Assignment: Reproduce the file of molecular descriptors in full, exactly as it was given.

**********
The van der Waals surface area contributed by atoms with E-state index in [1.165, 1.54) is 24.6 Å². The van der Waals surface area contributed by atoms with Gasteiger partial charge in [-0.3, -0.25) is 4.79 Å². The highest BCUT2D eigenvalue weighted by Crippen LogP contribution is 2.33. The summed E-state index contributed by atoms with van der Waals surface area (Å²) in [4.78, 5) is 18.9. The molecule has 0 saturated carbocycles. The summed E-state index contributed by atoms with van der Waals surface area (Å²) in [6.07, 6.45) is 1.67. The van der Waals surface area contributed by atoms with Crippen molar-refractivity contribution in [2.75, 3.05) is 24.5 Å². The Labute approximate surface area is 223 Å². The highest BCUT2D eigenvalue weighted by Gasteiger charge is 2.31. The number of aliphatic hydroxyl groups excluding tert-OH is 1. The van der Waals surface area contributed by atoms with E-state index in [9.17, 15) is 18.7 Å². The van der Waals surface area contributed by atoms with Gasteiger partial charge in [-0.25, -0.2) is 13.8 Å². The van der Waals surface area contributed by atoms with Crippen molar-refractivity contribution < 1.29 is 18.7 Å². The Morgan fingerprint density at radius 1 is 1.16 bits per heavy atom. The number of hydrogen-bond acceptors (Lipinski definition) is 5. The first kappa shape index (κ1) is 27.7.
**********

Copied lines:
The van der Waals surface area contributed by atoms with E-state index in [1.165, 1.54) is 24.6 Å². The van der Waals surface area contributed by atoms with Gasteiger partial charge in [-0.3, -0.25) is 4.79 Å². The highest BCUT2D eigenvalue weighted by Crippen LogP contribution is 2.33. The summed E-state index contributed by atoms with van der Waals surface area (Å²) in [4.78, 5) is 18.9. The molecule has 0 saturated carbocycles. The summed E-state index contributed by atoms with van der Waals surface area (Å²) in [6.07, 6.45) is 1.67. The van der Waals surface area contributed by atoms with Crippen molar-refractivity contribution in [2.75, 3.05) is 24.5 Å². The Labute approximate surface area is 223 Å². The highest BCUT2D eigenvalue weighted by Gasteiger charge is 2.31. The number of aliphatic hydroxyl groups excluding tert-OH is 1. The van der Waals surface area contributed by atoms with E-state index in [9.17, 15) is 18.7 Å². The van der Waals surface area contributed by atoms with Gasteiger partial charge in [-0.25, -0.2) is 13.8 Å². The van der Waals surface area contributed by atoms with Crippen molar-refractivity contribution < 1.29 is 18.7 Å². The Morgan fingerprint density at radius 1 is 1.16 bits per heavy atom. The number of hydrogen-bond acceptors (Lipinski definition) is 5. The first kappa shape index (κ1) is 27.7.